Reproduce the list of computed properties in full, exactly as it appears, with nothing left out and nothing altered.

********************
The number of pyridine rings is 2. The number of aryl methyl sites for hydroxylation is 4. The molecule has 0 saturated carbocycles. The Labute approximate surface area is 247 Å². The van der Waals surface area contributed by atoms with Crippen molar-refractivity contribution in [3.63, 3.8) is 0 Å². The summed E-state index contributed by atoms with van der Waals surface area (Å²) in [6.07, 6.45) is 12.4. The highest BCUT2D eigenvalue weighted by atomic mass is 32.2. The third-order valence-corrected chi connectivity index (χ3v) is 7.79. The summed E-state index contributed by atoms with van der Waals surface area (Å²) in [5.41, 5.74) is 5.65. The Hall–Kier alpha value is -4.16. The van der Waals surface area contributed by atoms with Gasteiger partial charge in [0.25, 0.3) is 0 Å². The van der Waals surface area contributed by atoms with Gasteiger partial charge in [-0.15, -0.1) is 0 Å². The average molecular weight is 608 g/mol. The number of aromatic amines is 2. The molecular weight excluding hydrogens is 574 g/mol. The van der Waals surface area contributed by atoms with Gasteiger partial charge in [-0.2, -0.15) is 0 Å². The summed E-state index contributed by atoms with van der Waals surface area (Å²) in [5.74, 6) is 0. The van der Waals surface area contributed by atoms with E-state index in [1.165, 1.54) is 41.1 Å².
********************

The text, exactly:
The number of pyridine rings is 2. The number of aryl methyl sites for hydroxylation is 4. The molecule has 0 saturated carbocycles. The Labute approximate surface area is 247 Å². The van der Waals surface area contributed by atoms with Crippen molar-refractivity contribution in [3.63, 3.8) is 0 Å². The summed E-state index contributed by atoms with van der Waals surface area (Å²) in [6.07, 6.45) is 12.4. The highest BCUT2D eigenvalue weighted by atomic mass is 32.2. The third-order valence-corrected chi connectivity index (χ3v) is 7.79. The summed E-state index contributed by atoms with van der Waals surface area (Å²) in [5.41, 5.74) is 5.65. The Hall–Kier alpha value is -4.16. The van der Waals surface area contributed by atoms with Gasteiger partial charge in [0.25, 0.3) is 0 Å². The van der Waals surface area contributed by atoms with Gasteiger partial charge in [-0.15, -0.1) is 0 Å². The average molecular weight is 608 g/mol. The number of aromatic amines is 2. The molecular weight excluding hydrogens is 574 g/mol. The van der Waals surface area contributed by atoms with Gasteiger partial charge in [-0.2, -0.15) is 0 Å². The summed E-state index contributed by atoms with van der Waals surface area (Å²) in [5.74, 6) is 0. The van der Waals surface area contributed by atoms with E-state index in [1.165, 1.54) is 41.1 Å².